All American Cowgirl Chicks
The "All American Cowgirl Chicks" are focused on making the team and entertaining the crowd. Rodeo is a sport perhaps the toughest sport in the nation, but to cowboys and cowgirls like us it is the lifestyle we have chosen.
Trish Lynn was invited to Nashville's Fan Fare in 1989 with singles in the Top 100's Billboard Charts. She opened for many top country singers in the 90's and introduced her music to the rodeo scene in 1998. Early in her career, Trish helped many high school and college dance and cheerleading teams as well as many dance studios in choreographing routines for competitions leading some to success in the NCA.
Performances contain singing, dancing, electrifying riding and stunts. RFD-TV will take you inside the lives of the Cowgirl Chicks and show what it takes to make it in the male dominated sport of rodeo. You will meet the cowgirls, their horses and other important people it takes to make it all work. The rodeo cowboy today is more than a competitor…he is a business man as well as a athlete that pays an entry fee that promises nothing in return. They pursue glory in the dust and rain of rodeos across the country. You will go behind the scenes at auditions, training, workouts and weekend rodeos. This exciting series will show you the trials and tribulations of what these girls go through to provide thrilling entertainment and to catch a glimpse of rodeo, America's original sport.
In 2003, Trish discovered the legendary trick rider and trick roper, JW Stoker, who lived just a few miles from her ranch. In 2004, Trish promised JW that the Chicks would keep this dying sport alive if he would take on the challenge of teaching them the art of trick riding. The All American Cowgirl Chicks, a nonprofit organization, is recognized for their exceptional skill in handling and riding horses. The Cowgirl Chicks were nominated for PRCA Entertainer of the Year in 2010 and 2011.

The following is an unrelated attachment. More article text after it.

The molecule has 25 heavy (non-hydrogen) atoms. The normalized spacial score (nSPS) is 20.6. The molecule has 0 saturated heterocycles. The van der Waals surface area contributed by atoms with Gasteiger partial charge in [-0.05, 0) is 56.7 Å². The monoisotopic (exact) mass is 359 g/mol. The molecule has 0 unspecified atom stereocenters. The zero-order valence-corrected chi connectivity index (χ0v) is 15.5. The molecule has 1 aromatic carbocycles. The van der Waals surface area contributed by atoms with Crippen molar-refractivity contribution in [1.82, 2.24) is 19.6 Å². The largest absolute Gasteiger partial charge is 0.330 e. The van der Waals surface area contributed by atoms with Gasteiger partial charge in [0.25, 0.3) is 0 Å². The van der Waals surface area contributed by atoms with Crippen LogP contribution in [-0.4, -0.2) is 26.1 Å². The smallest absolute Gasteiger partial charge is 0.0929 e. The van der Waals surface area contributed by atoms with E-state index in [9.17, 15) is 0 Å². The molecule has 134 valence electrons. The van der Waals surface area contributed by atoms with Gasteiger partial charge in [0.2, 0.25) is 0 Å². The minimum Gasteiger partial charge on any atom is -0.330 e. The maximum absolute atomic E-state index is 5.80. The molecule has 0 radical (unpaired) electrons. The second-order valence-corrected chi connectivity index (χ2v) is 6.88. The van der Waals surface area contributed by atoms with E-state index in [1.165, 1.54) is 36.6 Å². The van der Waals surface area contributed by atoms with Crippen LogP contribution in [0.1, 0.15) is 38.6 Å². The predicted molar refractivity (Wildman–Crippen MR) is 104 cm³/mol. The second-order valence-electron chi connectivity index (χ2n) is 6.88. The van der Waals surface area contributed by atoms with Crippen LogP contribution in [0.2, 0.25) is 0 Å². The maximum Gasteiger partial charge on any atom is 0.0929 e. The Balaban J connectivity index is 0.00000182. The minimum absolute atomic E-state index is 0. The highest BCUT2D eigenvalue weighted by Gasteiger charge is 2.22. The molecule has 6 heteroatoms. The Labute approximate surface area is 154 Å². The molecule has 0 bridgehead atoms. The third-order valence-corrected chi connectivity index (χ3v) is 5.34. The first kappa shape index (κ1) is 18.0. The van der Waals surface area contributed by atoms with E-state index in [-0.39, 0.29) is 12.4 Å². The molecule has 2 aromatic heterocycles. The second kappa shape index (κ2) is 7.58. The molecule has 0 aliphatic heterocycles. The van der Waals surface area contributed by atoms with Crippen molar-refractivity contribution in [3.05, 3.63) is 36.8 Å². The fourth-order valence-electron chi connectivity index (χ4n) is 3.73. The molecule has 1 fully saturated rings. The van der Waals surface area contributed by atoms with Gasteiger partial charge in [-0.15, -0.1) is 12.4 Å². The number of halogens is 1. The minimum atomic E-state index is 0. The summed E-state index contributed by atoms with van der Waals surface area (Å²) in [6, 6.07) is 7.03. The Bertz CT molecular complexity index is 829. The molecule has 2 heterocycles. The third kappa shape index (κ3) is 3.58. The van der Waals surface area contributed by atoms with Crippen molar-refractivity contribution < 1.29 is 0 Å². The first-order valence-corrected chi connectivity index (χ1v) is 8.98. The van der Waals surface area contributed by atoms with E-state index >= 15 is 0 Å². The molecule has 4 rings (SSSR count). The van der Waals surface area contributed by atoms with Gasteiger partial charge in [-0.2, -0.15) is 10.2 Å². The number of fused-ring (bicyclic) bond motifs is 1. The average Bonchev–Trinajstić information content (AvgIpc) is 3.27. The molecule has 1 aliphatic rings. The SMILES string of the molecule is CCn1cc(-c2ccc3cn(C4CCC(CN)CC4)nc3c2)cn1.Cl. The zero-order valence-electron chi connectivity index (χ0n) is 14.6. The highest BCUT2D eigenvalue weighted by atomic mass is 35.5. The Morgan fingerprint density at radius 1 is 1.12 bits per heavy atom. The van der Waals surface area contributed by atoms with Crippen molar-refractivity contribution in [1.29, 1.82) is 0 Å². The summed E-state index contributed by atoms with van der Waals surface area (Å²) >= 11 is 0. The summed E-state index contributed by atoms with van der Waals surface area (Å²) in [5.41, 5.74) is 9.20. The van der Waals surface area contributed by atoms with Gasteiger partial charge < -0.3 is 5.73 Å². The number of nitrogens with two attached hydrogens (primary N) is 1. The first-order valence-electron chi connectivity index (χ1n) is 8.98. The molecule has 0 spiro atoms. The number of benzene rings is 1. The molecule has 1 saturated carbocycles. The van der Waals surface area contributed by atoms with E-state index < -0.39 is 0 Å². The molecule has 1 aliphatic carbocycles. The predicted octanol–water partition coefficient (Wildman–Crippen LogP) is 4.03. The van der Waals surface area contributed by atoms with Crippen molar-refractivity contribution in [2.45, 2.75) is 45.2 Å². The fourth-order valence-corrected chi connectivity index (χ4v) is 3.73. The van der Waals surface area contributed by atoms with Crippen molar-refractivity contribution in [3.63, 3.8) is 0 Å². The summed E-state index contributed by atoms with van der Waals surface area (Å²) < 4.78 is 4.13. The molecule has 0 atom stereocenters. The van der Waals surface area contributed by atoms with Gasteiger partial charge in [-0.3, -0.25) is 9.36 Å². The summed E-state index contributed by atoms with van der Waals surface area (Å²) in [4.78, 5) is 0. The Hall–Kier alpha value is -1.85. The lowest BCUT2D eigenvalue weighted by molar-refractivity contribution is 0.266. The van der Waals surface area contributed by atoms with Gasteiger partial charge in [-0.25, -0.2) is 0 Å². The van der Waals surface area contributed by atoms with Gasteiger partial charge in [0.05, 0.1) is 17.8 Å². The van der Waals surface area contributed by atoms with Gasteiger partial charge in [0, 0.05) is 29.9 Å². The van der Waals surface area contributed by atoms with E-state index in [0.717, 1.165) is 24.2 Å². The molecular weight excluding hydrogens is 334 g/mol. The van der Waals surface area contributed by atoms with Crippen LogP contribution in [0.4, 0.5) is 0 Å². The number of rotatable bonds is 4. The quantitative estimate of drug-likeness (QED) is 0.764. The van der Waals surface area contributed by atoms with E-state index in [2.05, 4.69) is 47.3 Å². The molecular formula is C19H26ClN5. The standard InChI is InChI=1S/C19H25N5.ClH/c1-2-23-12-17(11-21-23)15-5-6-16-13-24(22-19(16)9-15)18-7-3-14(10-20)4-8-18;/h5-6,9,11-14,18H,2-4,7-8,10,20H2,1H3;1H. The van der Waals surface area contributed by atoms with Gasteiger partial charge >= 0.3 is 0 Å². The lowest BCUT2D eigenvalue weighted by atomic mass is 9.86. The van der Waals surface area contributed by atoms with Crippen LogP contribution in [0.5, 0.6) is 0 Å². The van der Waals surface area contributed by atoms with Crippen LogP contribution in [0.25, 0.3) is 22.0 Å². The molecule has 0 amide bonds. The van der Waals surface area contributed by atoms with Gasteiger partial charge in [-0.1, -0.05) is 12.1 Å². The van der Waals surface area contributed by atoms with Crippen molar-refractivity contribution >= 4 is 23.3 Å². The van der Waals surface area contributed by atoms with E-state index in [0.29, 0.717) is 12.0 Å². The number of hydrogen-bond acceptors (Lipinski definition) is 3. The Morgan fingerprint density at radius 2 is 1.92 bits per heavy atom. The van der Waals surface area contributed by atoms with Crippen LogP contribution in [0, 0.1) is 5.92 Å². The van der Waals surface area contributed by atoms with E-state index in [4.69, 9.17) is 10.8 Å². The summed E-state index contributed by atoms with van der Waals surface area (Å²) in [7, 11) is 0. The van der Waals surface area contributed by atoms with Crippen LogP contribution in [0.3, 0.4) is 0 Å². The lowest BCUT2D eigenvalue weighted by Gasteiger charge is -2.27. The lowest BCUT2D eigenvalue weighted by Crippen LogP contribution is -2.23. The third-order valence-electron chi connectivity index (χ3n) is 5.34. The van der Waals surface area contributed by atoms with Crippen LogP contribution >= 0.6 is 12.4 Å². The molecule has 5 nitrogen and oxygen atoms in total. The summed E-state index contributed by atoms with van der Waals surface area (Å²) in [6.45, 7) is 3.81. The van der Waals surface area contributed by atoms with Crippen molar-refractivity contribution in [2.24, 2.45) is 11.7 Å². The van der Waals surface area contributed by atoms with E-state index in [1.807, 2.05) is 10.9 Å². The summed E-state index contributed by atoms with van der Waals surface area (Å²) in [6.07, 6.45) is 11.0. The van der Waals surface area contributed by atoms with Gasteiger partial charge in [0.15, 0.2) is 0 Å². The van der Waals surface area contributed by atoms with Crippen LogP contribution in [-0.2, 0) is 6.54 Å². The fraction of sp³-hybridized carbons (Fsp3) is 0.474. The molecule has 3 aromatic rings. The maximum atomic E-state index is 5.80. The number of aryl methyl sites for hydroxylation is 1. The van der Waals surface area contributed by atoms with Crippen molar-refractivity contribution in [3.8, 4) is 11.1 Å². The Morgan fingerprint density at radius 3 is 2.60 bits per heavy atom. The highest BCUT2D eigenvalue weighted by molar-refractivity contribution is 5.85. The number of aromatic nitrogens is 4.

Sixteen years ago, a son of Trish's friend was diagnosed with a rare jaw cancer and she put together a group of girls who helped raise funds for the family. The horses were not trained for performing and the girls needed to work on their riding skills. The group has taken horses no one wanted or horses that had been abused and others were afraid of. After hours of training and determination the girls developed them into the amazing performance and trick riding horses they are today. The combination of the cowgirls and their horses show the true heart of a champion.
Pulling their horse trailers over 85,000 miles a year for 85 scheduled performances, is not your average cowgirl. The girls wear red, white and blue and dedicate each performance to cancer patients and also honor those who have served, and now serve, in the military. Battling cancer has become more personal to the Cowgirl Chicks. In 2010, one of the leading members was diagnosed with a rare form of breast cancer leaving the Cowgirl Chicks more determined to help educate and fight this deadly disease.
The team was invited in 2006 by Patrick Gottsch to perform at the Equestfest and ride in the Rose Bowl parade.